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Hello and welcome to this weekend’s virtual walk.

Today I’m going to bring you to the tiny townland of Dunganstown , near New Ross in County Wexford .
Now, you will ask why Stephen is taking me off the main road, along windy byways so narrow that we have to practically dive into the hedge to let an oncoming car pass! Here’s why, we are off to visit the Kennedy family Homestead.

Finally, we arrive- this place is not even a crossroads, it’s a collection of a few farm buildings where the Kennedy clan have their roots. The descendants have done a wonderful job, with the help of the presidential museum to re-create the story of the Kennedy’s, so let’s take a look. Having squeezed our way down the narrow roads , there is a little car park and a visitor centre. Let’s park and go on in .

What we are visiting is the is the birthplace of JFK’s great grandfather, Patrick Kennedy who lived from 1823 to 1858. By the time Patrick reached adulthood, both his parents were dead and the family homestead was controlled by his older brother John. The eldest son normally inherited the farmstead and the rest of the children would have normally emigrated to England or the New World.

In 1849, right after the Potato famine, Patrick left the homestead and emigrated to the United States and settled in East Boston, Massachusetts. The Kennedys set about building a new life in the United States and ultimately his great-grandson John F. Kennedy became the first Irish-American Catholic President of the United States of America.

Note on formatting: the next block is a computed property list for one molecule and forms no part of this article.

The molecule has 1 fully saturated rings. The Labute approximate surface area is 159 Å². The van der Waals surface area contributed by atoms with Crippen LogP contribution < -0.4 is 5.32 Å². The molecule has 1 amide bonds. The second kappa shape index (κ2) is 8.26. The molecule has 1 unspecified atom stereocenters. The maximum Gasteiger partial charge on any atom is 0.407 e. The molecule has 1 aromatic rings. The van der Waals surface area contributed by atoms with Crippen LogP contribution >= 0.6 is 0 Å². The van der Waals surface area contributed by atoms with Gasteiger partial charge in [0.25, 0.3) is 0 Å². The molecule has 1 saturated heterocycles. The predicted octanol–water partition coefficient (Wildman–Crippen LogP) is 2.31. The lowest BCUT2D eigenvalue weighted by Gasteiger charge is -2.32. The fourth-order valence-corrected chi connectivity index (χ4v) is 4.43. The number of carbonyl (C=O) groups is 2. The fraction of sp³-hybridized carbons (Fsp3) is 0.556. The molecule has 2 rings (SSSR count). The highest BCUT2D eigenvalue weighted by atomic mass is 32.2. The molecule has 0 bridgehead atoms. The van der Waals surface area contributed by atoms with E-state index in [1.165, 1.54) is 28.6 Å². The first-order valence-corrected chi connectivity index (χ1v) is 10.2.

In June 1963, John F. Kennedy made a state visit to Ireland and he visited Dunganstown in what was seen as a personal tribute to his ancestry. We can see photographs of his arrival and the tea party that was held in the family farmyard. There is a famous picture of him seated by the fireside on a sofa , chatting with his cousins.

During my visit I bumped into Patrick Grennan who is the owner of the property and works the land as a working farm. He is a direct relation of the Kennedy’s, his mother is a third Cousin of J.F.K.  and he showed me many interesting features of the homestead and the visitor centre.

One of the interesting things was the sofa that J.F.K. was seated on. I was told that the sofa was in fact a back seat from an old Morris motor car !!! A reproduction of the sofa is now on display, but John showed us the original one – hidden in plain sight ! At the time of the visit a special hot line telephone was connected to the house, just in case the president had to be reached .

As we browse through the adjoining visitor centre we can admire a wonderful collection of family trees, photographs and artefacts – we could spend hours looking at them .
Let’s take one more look around the farmyard and imagine the fateful day that Patrick Kennedy opened the gate of the homestead one last time as he set out to begin a new life in America. If only the cobble stones could talk !!

As a small child I can vividly remember the state visit of J.F.K. to Ireland. I can recall seeing him passing down O’ Connell Street in his motorcade and the excitement and the warm welcome that the Irish people gave to him . The newsreel pictures of his going back to his roots still sticks in my mind.

Since that time the Kennedy family have made many private visits to Dunganstown and it’s wonderful that the extended family still keep in touch with their Irish roots, and their cousins.

Time to go, before the rain arrives. I do hope that you enjoyed coming with me today to enjoy this particular slice of Irish – American history and to appreciate a true emigrant’s story.
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